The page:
Lost Coast Brewery & Cafe 617 4th St., in Old Town, (707) 445-4480. L-D daily; $. Reservations accepted.
Situated within a historic building, this is the first brewery in the U.S. founded and operated by women. The actual brewing production has moved to a new dedicated facility south of town, where you can take a tour. Among the several kinds of handcrafted microbrews, the hands-down favorites are Great White beer (features the flavors of wheat and coriander and is their best seller) and Downtown Brown ale, but Indian Pale Ale isn’t far behind and was my favorite. And don’t overlook the house-made root beer. Roast beef and turkey is baked in-house, and french fries are made from scratch with fresh potatoes. The menu’s extensive pub fare goes well with a pint. Burgers are the best sellers, but the delicious locally-caught halibut and chips is close behind. More options include French dip and pulled pork sandwiches, coconut prawns, stuffed Navajo bread, Tuscany pizza, and a build-your-own pizza. Happy Hour runs Monday through Friday from 4 to 6 p.m. and is the perfect time to try the nachos or the big baked pretzel--solo or stuffed with cheese.
|surfboard chomped on by a Great White|
Lost Coast Brew House 1600 Sunset Ave., 2 mi. SW of town, (707) 445-4484. Free.
This small regional brewery is of one of the nation's largest microbrews and now has a sleek new brewing production facility. The company’s brews were made for the first three years in the pub cafe, then in a warehouse for 22 more years. Tours here are usually led by owner Barbara Groom, a former pharmacist. You’ll learn about how yeast eats sugar and makes gas, and about malt and green leaves and sun and how it all turns into beer. You’ll smell the fragrances, see the various grains, and stagger your mind with the fact that 40 types of yeast are used to give the beer different flavors. If you’re lucky, you might get to step inside the 20-degree hop freezer—a particularly refreshing experience on a warm day. Throughout you’ll see shiny stainless steel pipes, concrete floors, and equipment from an array of international companies—Germany (tanks with colorful blue trim), Mexico (a grain grinder with a dryer motor used to grind coriander for Great White), and America (a fascinating bottling machine). Try to schedule a weekday tour because that is when everything is happening, and you can see the bottles filled, capped, and packed in boxes. The bottler pops out 440 per minute, and though bottles are king, cans are coming due to demand for use at the beach and around pools. At the tour’s conclusion, you’ll get to do some tasting in the Tap Room, where lovely recycled counters from a 100-year-old Monterey cypress tree enhance the decor (that tree was also used for trim throughout the building). Ice cream is available from Humboldt Creamery (expelled grain from their company is used in beer making here). Don’t miss viewing the concrete restroom counter made with recycled chipped beer bottles and molded to look like a beer bottle. Picnicking is welcome.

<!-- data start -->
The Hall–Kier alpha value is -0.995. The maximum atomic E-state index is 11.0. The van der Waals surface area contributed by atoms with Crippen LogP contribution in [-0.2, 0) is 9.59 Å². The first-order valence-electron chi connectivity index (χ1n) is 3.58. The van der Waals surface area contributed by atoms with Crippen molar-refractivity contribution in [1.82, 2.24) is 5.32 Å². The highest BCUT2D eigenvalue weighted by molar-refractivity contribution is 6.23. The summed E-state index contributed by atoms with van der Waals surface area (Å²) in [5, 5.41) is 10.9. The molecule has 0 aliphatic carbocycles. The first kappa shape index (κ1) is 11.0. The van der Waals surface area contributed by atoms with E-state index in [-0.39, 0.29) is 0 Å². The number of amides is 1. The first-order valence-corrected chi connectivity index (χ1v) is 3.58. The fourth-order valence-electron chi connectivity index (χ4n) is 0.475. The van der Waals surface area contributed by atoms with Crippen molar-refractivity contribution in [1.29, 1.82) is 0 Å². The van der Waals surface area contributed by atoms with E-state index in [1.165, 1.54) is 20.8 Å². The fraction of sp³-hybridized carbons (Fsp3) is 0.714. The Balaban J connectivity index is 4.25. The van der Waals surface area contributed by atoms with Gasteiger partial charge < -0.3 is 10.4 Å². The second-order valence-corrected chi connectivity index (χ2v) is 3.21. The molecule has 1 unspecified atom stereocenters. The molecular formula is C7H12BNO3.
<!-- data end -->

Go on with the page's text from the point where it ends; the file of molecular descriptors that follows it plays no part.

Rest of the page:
|owner Barbara Groom leads a tour|
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images ©2015 Carole Terwilliger Meyers